Annie Blue models the grass goggles at the National Museum of the American Indian, 1997.
KakivikGrass Sewing Kit
Grass sewing kit from the Lower Kuskokwim River.
E. W. Nelson, 1879, Department of Anthropology, Smithsonian Institution 38819
CaaniiguaqGrass Tea Kettle
Grass tea kettle from Nushagak, made as a trade item. Martina John remembers selling coiled baskets for twenty five cents or a yard of cloth. Now these same baskets sell for hundreds, even thousands, of dollars.
T. Riggs, 1907, Alaska State Museum IIA2370
UskuraqGrass Dog Harness
Grass dog harness
John Phillip recalled: "In our village they hung tomcod to dry by braiding grass and threading the strands around the fishes' necks. Once they were dried we would remove all the fish heads, leaving the braided grass. After freeze up in fall, when we boys wanted to drive dogs, we connected the braids and made them into harnesses."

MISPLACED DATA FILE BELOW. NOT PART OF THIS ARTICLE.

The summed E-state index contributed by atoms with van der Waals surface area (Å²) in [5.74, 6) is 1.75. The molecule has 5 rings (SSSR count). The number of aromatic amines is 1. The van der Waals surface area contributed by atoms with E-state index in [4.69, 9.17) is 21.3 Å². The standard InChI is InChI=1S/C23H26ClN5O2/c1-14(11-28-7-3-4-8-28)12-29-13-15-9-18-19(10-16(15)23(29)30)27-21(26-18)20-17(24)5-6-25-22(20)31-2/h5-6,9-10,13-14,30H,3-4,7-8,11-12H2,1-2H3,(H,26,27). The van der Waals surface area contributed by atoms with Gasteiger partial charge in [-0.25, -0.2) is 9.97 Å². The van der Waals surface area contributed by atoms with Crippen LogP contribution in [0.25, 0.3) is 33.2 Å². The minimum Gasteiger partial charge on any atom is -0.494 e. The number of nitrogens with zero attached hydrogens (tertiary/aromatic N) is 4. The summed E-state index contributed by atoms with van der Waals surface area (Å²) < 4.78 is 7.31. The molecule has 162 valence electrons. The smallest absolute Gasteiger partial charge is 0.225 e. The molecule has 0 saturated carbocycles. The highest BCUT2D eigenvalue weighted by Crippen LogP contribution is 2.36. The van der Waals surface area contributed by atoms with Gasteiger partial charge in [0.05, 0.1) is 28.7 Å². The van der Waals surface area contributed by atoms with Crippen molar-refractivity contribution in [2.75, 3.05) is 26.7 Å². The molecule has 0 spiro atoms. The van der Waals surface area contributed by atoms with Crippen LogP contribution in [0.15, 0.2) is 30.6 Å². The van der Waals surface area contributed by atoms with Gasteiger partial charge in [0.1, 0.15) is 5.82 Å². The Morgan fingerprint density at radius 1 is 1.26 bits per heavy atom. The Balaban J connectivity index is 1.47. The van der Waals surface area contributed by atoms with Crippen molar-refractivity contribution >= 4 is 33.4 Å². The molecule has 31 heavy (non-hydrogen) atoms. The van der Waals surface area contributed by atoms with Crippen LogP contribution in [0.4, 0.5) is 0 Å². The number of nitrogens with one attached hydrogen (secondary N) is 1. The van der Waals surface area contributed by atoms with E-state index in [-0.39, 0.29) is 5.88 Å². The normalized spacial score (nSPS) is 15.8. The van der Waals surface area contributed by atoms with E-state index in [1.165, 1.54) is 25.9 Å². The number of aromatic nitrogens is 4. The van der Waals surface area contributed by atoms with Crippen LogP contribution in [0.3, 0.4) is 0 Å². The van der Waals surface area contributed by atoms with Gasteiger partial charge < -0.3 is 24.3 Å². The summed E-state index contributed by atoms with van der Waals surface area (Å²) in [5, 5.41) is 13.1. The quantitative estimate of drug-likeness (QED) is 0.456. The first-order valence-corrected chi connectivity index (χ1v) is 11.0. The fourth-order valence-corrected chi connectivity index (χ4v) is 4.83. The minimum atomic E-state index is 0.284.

Made by Paul John of Toksook Bay, 2007. AFR
Theresa Moses, Peter John, and Frank Andrew examine a grass dog harness, spread out, during a visit to the Smithsonian Museum Support Center, 2003.
TaluyaruaqGrass Fish Trap
Grass fish trap made by Neva Rivers out of coarse seashore grass in 1977, to set in nearby streams and catch needlefish.
Neva Rivers recalled: "Those who lived long ago used grass, and they didn't even mind using it. They weren't proud and they even lived longer."
Anchorage Municipal Acquisition Fund, Anchorage Museum 1977.017.001
Tegumiak Wall' TaruyamaarutekDance fans
Dance fans made of coiled grass and caribou throat hair by Catherine Moore of Emmonak, 1997.
Naparcilluk Grass Storage Basket
Grass storage basket made by Sophie Nick of Nunapitchuk in 1970.
Theresa Moses remembered: "We would get ready at freeze up with twined grass, and I would help make bags like these. The completed ones would have two braided sections at the base. They said we were making it 'legs' to help carry the bag when filled."
Purchase, Alaska State Arts Council Grant, Anchorage Museum 1971.097.007